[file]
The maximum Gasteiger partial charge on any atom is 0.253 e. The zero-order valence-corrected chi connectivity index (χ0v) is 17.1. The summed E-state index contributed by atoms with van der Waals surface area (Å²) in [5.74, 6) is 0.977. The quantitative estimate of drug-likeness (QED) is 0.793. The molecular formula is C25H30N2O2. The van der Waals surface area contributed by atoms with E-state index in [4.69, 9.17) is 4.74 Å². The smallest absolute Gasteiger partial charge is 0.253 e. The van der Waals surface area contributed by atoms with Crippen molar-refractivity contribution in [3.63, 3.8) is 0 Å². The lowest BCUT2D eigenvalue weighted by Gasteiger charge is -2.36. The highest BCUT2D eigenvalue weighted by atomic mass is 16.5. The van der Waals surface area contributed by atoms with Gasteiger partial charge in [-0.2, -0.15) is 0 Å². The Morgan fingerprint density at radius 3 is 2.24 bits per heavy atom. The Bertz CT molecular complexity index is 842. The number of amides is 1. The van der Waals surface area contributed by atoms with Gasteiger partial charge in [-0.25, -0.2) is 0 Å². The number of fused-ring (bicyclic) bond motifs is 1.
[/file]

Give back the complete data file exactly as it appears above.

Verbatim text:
The maximum Gasteiger partial charge on any atom is 0.253 e. The zero-order valence-corrected chi connectivity index (χ0v) is 17.1. The summed E-state index contributed by atoms with van der Waals surface area (Å²) in [5.74, 6) is 0.977. The quantitative estimate of drug-likeness (QED) is 0.793. The molecular formula is C25H30N2O2. The van der Waals surface area contributed by atoms with E-state index in [4.69, 9.17) is 4.74 Å². The smallest absolute Gasteiger partial charge is 0.253 e. The van der Waals surface area contributed by atoms with Crippen molar-refractivity contribution in [3.63, 3.8) is 0 Å². The lowest BCUT2D eigenvalue weighted by Gasteiger charge is -2.36. The highest BCUT2D eigenvalue weighted by atomic mass is 16.5. The van der Waals surface area contributed by atoms with Gasteiger partial charge in [-0.2, -0.15) is 0 Å². The Morgan fingerprint density at radius 3 is 2.24 bits per heavy atom. The Bertz CT molecular complexity index is 842. The number of amides is 1. The van der Waals surface area contributed by atoms with Gasteiger partial charge in [-0.25, -0.2) is 0 Å². The number of fused-ring (bicyclic) bond motifs is 1.